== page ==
Body of Mexican student exhumed, more graves found

Body of Mexican student who was found dead after 43 students went missing is exhumed, more graves found in same Guerrero state

Photo by: AP
Photo by: AP

Julio Cesar Mondragon's mother stands in front of a large canvas painting saying ""Julio Cesar Mondragon, rural college student tortured and slain by the state in Iguala, Guerrero, Sept. 26, 2014," August 8, 2015

Julio Cesar Mondragon, the college student studying in the department of teaching, was found dead with his face skinned off hours after the disappearance of his 43 colleagues last year, was exhumed on Wednesday by Mexican and Argentinean experts.

Mondragon’s body has been sent to Mexico city for new tests, as the independent research of Inter-American Commission on Human Rights (IACHR) cited the first autopsy contained inconsistencies and contradictions, therefore his family has demanded new tests.

Mondragon, 22, was married and had a 2 month old daughter.

He was found with the skin on his face peeled off and his eyes removed, a terror method used by drug gangs. The first autopsy indicated that among other possibilities, an animal may have been responsible for disfiguring his face, which the family called a “mockery.”

IACHR also stated that there were visible signs of torture on Mondragon’s body, which is not mentioned in the official autopsy report.

His family asked Argentine Forensic Anthropology Team experts also to be present during the exhuming, because they believe the state is blocking the investigation.

On the night of September 26 last year, 43 students from a leftist oriented college who hijacked buses to go to a demonstration in the city of Iguala, which is a transfer center for heroin headed to the US, went missing after their buses were shot at by the police.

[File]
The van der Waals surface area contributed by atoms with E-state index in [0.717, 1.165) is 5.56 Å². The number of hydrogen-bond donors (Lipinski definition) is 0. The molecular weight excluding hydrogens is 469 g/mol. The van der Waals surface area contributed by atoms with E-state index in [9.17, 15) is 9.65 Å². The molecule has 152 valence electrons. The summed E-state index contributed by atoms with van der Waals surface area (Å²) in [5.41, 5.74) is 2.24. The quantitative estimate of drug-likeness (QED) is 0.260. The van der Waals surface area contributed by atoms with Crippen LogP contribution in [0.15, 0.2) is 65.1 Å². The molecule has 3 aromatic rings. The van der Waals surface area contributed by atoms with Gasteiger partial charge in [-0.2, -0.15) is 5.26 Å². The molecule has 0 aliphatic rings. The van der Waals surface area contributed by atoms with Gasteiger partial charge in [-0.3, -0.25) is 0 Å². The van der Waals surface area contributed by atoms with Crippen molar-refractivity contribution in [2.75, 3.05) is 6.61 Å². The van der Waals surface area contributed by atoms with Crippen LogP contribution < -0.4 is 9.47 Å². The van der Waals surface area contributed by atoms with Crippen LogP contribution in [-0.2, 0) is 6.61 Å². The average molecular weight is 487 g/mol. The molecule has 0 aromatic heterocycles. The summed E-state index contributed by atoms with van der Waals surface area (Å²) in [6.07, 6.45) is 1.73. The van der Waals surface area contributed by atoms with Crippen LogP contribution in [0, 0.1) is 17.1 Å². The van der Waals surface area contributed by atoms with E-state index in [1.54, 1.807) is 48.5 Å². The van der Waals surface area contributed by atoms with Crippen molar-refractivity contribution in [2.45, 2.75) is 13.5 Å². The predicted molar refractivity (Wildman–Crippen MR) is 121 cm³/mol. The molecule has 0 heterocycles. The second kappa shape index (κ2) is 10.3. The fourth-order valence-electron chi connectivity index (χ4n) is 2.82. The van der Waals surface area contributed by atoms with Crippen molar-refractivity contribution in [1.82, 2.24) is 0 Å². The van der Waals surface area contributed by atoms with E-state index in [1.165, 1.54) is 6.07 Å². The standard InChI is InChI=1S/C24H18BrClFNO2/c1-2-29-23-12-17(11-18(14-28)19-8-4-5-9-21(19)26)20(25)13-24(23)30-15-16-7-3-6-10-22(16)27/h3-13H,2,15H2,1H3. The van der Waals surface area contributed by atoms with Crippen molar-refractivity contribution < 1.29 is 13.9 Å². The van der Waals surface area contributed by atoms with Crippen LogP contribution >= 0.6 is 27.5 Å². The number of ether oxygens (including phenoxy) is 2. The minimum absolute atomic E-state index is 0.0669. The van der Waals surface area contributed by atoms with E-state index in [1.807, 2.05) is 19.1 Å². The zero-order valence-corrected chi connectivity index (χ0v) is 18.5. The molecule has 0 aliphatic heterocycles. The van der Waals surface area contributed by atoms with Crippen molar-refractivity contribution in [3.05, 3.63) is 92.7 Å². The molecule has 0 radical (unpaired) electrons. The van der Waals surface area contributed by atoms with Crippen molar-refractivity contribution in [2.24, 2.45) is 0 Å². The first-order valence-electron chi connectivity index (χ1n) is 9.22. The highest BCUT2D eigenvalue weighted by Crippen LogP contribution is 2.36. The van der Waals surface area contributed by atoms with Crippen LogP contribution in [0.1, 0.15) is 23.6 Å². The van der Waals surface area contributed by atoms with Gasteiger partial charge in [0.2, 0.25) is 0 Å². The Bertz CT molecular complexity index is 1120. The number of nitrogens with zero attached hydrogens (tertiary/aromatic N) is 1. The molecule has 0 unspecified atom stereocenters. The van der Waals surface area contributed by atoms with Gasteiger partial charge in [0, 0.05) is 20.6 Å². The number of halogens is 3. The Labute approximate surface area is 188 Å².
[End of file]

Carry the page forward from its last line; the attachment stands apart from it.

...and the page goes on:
Three students and three bystanders were shot and Mondragon’s body was found hours after the conflict in Iguala, which clouded the other two cases under its fury.

According to the official report, the students were confused with rival gang members, drug cartel gunmen and corrupt policemen shot at their buses. The police then handed them over to the gang "Guerreros Unidos [United Warriors]" and the gang incinerated the students at a local dump.

But the families have never accepted the official report.

An independent report prepared by IACHR stated that to cremate so many people would require much more time and wood, so they refuted the official Mexican report.

More graves

Two more hidden graves were found on Tuesday in southern Carrizalillo town in Guerrero state, where Iguala is a part of, according to the Spanish news agency EFE.

A local resident said the graves can be those of the missing 43 students.

"We found some graves when we were digging; there were human bones and you could see clothing in some cases, but we left them as they were because there are now PGR (federal Attorney General's Office) experts around here," Manuel Zepeda told EFE.

Carrizalillo was once a stronghold of Guerreros Unidos and they were bringing the victims to the town, he recalled, Fox News Latino cited.

He also said residents of the town dragged a member of the gang from one of the Federal Police patrol cars which arrived to the town to detain the local commissioner. The residents didn’t allow the police to take away the commissioner because they didn’t have an arrest warrant.

They also beat the gang member and he admitted they had buried numerous bodies outside the town.

Zepeda said they searched the town afterwards and found a grave. Officials are analysing the human remains found there.

TRTWorld and agencies